Embryo Transfer

A quick and simple procedure but also one of the most important steps in the IVF Lifecycle. Choosing the appropriate ET catheter is crucial for a successful implantation.

The embryo transfer is a quick and simple procedure with no discomfort to the patient, but it is also one of the most important steps to ensure the expected outcome after all the hard work done (1).

Embryo transfer is routinely performed through the transcervical route. The quality and versatility of the ET catheters are essential to ensure a great user experience as Gynaecologists may encounter different patient conditions such as the presence of cervical mucus, acute uterine flexion, difficulty to pass through the internal os, or different lengths of the cervical canal and uterus.

Evaluation of the uterine cavity prior to embryo transfer allows to determine the length and angle of the cervical canal and the difficulty to access the uterine cavity, in order to choose the right ET catheter.

(1) Practice Committee of the American Society for Reproductive Medicine. Performing the embryo transfer: a guideline. 2017 Apr, 107(4): 882-896.

There are two categories of embryo transfer catheters: straight and precurved, and the decision to use one or another depends on the operator preference and the expected difficulty of the transfer. In order to ensure a more secure and precise transfer the users also count with different types of inner catheters and accessories.

The ideal embryo transfer catheter should be soft enough to avoid any trauma to the endocervix or endometrium and malleable enough to find its way into the uterine cavity. (https://academic.oup.com/humrep/article/17/5/1149/845463).

Another important element for a successful embryo transfer is to avoid touching the uterine fundus, as this has been associated with lower clinical pregnancy rates.
The use of ultrasound guidance may facilitate embryo transfer and optimize the placement of the embryos inside the uterus. Currently there are ET catheters that offer enhanced echogenicity for this purpose.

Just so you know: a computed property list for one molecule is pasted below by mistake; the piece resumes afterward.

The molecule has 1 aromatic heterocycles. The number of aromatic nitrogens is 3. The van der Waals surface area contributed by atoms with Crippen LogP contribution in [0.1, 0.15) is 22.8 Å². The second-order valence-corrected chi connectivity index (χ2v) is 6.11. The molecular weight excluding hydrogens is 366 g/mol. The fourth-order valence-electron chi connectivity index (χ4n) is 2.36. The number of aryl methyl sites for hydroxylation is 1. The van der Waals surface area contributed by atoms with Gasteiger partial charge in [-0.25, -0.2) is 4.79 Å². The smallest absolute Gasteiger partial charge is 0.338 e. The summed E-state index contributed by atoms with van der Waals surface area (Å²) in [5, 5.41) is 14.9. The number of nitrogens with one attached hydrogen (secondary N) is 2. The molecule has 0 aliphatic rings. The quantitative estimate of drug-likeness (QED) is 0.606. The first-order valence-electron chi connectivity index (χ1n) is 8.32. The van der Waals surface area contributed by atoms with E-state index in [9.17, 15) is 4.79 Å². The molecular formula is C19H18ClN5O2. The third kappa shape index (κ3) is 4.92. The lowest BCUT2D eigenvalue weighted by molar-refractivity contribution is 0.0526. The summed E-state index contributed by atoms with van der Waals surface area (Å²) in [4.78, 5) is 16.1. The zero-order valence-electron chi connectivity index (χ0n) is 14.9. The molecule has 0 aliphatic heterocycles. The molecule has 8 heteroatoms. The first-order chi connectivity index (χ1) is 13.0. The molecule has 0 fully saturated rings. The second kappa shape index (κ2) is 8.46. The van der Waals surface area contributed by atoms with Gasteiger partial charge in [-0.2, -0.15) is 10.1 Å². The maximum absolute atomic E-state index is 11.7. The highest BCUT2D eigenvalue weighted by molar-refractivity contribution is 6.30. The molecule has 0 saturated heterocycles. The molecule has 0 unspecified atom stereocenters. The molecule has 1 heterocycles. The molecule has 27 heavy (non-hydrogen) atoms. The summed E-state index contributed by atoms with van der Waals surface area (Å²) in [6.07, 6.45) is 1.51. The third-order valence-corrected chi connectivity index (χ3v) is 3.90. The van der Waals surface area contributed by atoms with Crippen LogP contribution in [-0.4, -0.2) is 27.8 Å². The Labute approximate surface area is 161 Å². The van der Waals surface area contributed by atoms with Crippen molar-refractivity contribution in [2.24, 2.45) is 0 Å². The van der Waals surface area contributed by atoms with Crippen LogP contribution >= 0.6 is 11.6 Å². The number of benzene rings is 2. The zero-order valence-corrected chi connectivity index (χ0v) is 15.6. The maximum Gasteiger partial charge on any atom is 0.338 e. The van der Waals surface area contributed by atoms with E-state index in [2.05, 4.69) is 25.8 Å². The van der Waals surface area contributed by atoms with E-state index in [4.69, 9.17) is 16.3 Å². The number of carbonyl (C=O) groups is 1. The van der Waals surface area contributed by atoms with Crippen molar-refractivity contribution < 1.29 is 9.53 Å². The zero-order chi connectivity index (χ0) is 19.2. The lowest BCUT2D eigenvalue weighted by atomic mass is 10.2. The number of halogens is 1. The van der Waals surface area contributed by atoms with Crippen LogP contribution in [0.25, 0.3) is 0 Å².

Picture from “Importance of embryo transfer technique in maximizing assisted reproductive outcomes”. William B. Schoolcraft, M.D.

There are two categories of embryo transfer catheters: straight and precurved, and the decision to use one or another depends on the operator preference and the expected difficulty of the transfer. In order to ensure a more secure and precise transfer the users also count with different types of inner catheters and accessories.

The ideal embryo transfer catheter should be soft enough to avoid any trauma to the endocervix or endometrium and malleable enough to find its way into the uterine cavity. (https://academic.oup.com/humrep/article/17/5/1149/845463).

Another important element for a successful embryo transfer is to avoid touching the uterine fundus, as this has been associated with lower clinical pregnancy rates.
The use of ultrasound guidance may facilitate embryo transfer and optimize the placement of the embryos inside the uterus. Currently there are ET catheters that offer enhanced echogenicity for this purpose.

Picture from “Importance of embryo transfer technique in maximizing assisted reproductive outcomes”. William B. Schoolcraft, M.D.

The most popular ultrasound guidance is the transabdominal guidance, as it was introduced worldwide since 2.000.

However, a more recent method of transvaginal guidance has been widely used in Japan with some interesting advantages that Dr. Bodri describes in this video.

The IVF Lifecycle

Kitazato offers a well curated selection of quality products that maximize success at every step of the IVF Lifecycle. Learn more about the products involved in each IVF procedure.

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Oocyte Retrieval
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Andrology
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Culture
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Vitrification
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Embryo Transfer
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Oocyte Retrieval
More info
Andrology
More info
Culture
More info
Vitrification
More info
Embryo Transfer
More info